ASIAN STEM CELL INSTITUTE

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Stem Cell Treatment for Hearing Loss is Available at ASCI

Stem Cell Treatment for Hearing LossStem Cells for Hearing Loss

 

Related Articles Connexin 26 null mice exhibit spiral ganglion degeneration that can be blocked by BDNF gene therapy. Hear Res. 2014 Mar;309:124-35 Authors: Takada Y, Beyer LA, Swiderski DL, O'Neal AL, Prieskorn DM, Shivatzki S, Avraham KB, Raphael Y Abstract Mutations in the connexin 26 gene (GJB2) are the most common genetic cause of deafness, leading to congenital bilateral non-syndromic sensorineural hearing loss. Here we report the generation of a mouse model for a connexin 26 (Cx26) mutation, in which cre-Sox10 drives excision of the Cx26 gene from non-sensory cells flanking the auditory epithelium. We determined that these conditional knockout mice, designated Gjb2-CKO, have a severe hearing loss. Immunocytochemistry of the auditory epithelium confirmed absence of Cx26 in the non-sensory cells. Histology of the organ of Corti and the spiral ganglion neurons (SGNs) performed at ages 1, 3, or 6 months revealed that in Gjb2-CKO mice, the organ of Corti began to degenerate in the basal cochlear turn at an early stage, and the degeneration rapidly spread to the apex. In addition, the density of SGNs in Rosenthal's canal decreased rapidly along a gradient from the base of the cochlea to the apex, where some SGNs survived until at least 6 months of age. Surviving neurons often clustered together and formed clumps of cells in the canal. We then assessed the influence of brain derived neurotrophic factor (BDNF) gene therapy on the SGNs of Gjb2-CKO mice by inoculating Adenovirus with the BDNF gene insert (Ad.BDNF) into the base of the cochlea via the scala tympani or scala media. We determined that over-expression of BDNF beginning around 1 month of age resulted in a significant rescue of neurons in Rosenthal's canal of the cochlear basal turn but not in the middle or apical portions. This data may be used to design therapies for enhancing the SGN physiological status in all GJB2 patients and especially in a sub-group of GJB2 patients where the hearing loss progresses due to ongoing degeneration of the auditory nerve, thereby improving the outcome of cochlear implant therapy in these ears. PMID: 24333301 [PubMed - indexed for MEDLINE]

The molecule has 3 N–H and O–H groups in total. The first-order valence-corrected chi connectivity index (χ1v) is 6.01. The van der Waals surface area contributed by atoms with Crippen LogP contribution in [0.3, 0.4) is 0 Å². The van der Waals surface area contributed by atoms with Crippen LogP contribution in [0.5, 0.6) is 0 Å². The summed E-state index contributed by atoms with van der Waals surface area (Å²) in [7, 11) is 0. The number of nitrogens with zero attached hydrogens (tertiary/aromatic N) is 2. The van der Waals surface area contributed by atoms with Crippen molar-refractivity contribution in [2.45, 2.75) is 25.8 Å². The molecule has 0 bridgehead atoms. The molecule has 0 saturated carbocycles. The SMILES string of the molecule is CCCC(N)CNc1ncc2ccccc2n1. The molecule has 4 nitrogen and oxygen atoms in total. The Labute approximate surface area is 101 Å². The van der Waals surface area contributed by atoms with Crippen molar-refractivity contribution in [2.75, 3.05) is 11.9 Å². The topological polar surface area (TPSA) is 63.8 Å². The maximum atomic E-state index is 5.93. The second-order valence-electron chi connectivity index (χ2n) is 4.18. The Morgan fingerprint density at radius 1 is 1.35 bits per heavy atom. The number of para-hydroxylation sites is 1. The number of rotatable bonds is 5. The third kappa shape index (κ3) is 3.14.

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Related Articles Loss of the tectorial membrane protein CEACAM16 enhances spontaneous, stimulus-frequency, and transiently evoked otoacoustic emissions. J Neurosci. 2014 Jul 30;34(31):10325-38 Authors: Cheatham MA, Goodyear RJ, Homma K, Legan PK, Korchagina J, Naskar S, Siegel JH, Dallos P, Zheng J, Richardson GP Abstract α-Tectorin (TECTA), β-tectorin (TECTB), and carcinoembryonic antigen-related cell adhesion molecule 16 (CEACAM) are secreted glycoproteins that are present in the tectorial membrane (TM), an extracellular structure overlying the hearing organ of the inner ear, the organ of Corti. Previous studies have shown that TECTA and TECTB are both required for formation of the striated-sheet matrix within which collagen fibrils of the TM are imbedded and that CEACAM16 interacts with TECTA. To learn more about the structural and functional significance of CEACAM16, we created a Ceacam16-null mutant mouse. In the absence of CEACAM16, TECTB levels are reduced, a clearly defined striated-sheet matrix does not develop, and Hensen's stripe, a prominent feature in the basal two-thirds of the TM in WT mice, is absent. CEACAM16 is also shown to interact with TECTB, indicating that it may stabilize interactions between TECTA and TECTB. Although brain-stem evoked responses and distortion product otoacoustic emissions are, for most frequencies, normal in young mice lacking CEACAM16, stimulus-frequency and transiently evoked emissions are larger. We also observed spontaneous otoacoustic emissions (SOAEs) in 70% of the homozygous mice. This incidence is remarkable considering that <3% of WT controls have SOAEs. The predominance of SOAEs >15 kHz correlates with the loss of Hensen's stripe. Results from mice lacking CEACAM16 are consistent with the idea that the organ of Corti evolved to maximize the gain of the cochlear amplifier while preventing large oscillations. Changes in TM structure appear to influence the balance between energy generation and dissipation such that the system becomes unstable. PMID: 25080593 [PubMed - indexed for MEDLINE]
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